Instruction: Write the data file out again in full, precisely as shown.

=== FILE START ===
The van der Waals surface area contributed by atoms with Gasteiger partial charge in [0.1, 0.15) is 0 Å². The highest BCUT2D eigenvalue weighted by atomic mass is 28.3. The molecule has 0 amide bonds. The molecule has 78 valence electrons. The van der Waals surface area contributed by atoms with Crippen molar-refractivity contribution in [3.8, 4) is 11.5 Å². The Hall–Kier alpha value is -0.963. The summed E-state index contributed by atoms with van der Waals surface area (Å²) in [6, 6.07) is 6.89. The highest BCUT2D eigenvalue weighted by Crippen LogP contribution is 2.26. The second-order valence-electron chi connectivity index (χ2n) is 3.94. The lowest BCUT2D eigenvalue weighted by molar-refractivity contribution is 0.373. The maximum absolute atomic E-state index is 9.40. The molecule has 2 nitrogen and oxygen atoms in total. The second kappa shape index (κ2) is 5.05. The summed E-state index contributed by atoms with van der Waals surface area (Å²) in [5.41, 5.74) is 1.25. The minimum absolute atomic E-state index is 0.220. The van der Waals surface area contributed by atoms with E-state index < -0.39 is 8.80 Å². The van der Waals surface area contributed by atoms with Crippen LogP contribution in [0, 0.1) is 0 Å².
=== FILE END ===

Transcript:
The van der Waals surface area contributed by atoms with Gasteiger partial charge in [0.1, 0.15) is 0 Å². The highest BCUT2D eigenvalue weighted by atomic mass is 28.3. The molecule has 0 amide bonds. The molecule has 78 valence electrons. The van der Waals surface area contributed by atoms with Crippen molar-refractivity contribution in [3.8, 4) is 11.5 Å². The Hall–Kier alpha value is -0.963. The summed E-state index contributed by atoms with van der Waals surface area (Å²) in [6, 6.07) is 6.89. The highest BCUT2D eigenvalue weighted by Crippen LogP contribution is 2.26. The second-order valence-electron chi connectivity index (χ2n) is 3.94. The lowest BCUT2D eigenvalue weighted by molar-refractivity contribution is 0.373. The maximum absolute atomic E-state index is 9.40. The molecule has 2 nitrogen and oxygen atoms in total. The second kappa shape index (κ2) is 5.05. The summed E-state index contributed by atoms with van der Waals surface area (Å²) in [5.41, 5.74) is 1.25. The minimum absolute atomic E-state index is 0.220. The van der Waals surface area contributed by atoms with E-state index < -0.39 is 8.80 Å². The van der Waals surface area contributed by atoms with Crippen LogP contribution in [0, 0.1) is 0 Å².